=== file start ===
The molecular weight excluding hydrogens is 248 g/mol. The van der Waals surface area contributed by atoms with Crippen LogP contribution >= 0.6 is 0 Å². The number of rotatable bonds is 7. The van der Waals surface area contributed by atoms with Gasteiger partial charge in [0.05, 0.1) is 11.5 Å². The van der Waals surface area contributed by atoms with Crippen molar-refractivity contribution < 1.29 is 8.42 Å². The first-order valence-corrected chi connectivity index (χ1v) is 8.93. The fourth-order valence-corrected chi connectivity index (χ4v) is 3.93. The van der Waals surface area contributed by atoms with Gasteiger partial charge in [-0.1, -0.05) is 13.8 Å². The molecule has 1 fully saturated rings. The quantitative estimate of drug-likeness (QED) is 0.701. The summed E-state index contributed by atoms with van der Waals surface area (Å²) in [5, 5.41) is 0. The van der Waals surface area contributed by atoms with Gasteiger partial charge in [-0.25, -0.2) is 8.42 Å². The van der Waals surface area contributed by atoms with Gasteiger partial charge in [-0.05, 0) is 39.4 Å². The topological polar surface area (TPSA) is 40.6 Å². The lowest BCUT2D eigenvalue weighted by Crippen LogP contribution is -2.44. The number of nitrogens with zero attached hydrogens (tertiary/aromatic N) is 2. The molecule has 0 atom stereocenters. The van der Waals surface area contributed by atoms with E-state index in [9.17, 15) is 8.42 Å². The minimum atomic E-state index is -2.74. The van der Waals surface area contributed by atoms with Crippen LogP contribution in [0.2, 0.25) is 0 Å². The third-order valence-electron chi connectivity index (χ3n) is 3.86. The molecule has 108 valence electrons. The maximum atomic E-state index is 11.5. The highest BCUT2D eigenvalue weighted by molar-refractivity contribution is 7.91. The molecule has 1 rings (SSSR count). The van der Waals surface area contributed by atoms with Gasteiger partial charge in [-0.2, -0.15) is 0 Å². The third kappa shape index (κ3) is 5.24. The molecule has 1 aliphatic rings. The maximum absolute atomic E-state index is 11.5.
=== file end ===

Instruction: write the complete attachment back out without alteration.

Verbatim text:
The molecular weight excluding hydrogens is 248 g/mol. The van der Waals surface area contributed by atoms with Crippen LogP contribution >= 0.6 is 0 Å². The number of rotatable bonds is 7. The van der Waals surface area contributed by atoms with Gasteiger partial charge in [0.05, 0.1) is 11.5 Å². The van der Waals surface area contributed by atoms with Crippen molar-refractivity contribution < 1.29 is 8.42 Å². The first-order valence-corrected chi connectivity index (χ1v) is 8.93. The fourth-order valence-corrected chi connectivity index (χ4v) is 3.93. The van der Waals surface area contributed by atoms with Gasteiger partial charge in [-0.1, -0.05) is 13.8 Å². The molecule has 1 fully saturated rings. The quantitative estimate of drug-likeness (QED) is 0.701. The summed E-state index contributed by atoms with van der Waals surface area (Å²) in [5, 5.41) is 0. The van der Waals surface area contributed by atoms with Gasteiger partial charge in [-0.25, -0.2) is 8.42 Å². The van der Waals surface area contributed by atoms with Gasteiger partial charge in [-0.05, 0) is 39.4 Å². The topological polar surface area (TPSA) is 40.6 Å². The lowest BCUT2D eigenvalue weighted by Crippen LogP contribution is -2.44. The number of nitrogens with zero attached hydrogens (tertiary/aromatic N) is 2. The molecule has 0 atom stereocenters. The van der Waals surface area contributed by atoms with E-state index in [9.17, 15) is 8.42 Å². The minimum atomic E-state index is -2.74. The van der Waals surface area contributed by atoms with Crippen LogP contribution in [0.2, 0.25) is 0 Å². The third-order valence-electron chi connectivity index (χ3n) is 3.86. The molecule has 108 valence electrons. The maximum atomic E-state index is 11.5. The highest BCUT2D eigenvalue weighted by molar-refractivity contribution is 7.91. The molecule has 1 rings (SSSR count). The van der Waals surface area contributed by atoms with Gasteiger partial charge in [-0.2, -0.15) is 0 Å². The third kappa shape index (κ3) is 5.24. The molecule has 1 aliphatic rings. The maximum absolute atomic E-state index is 11.5.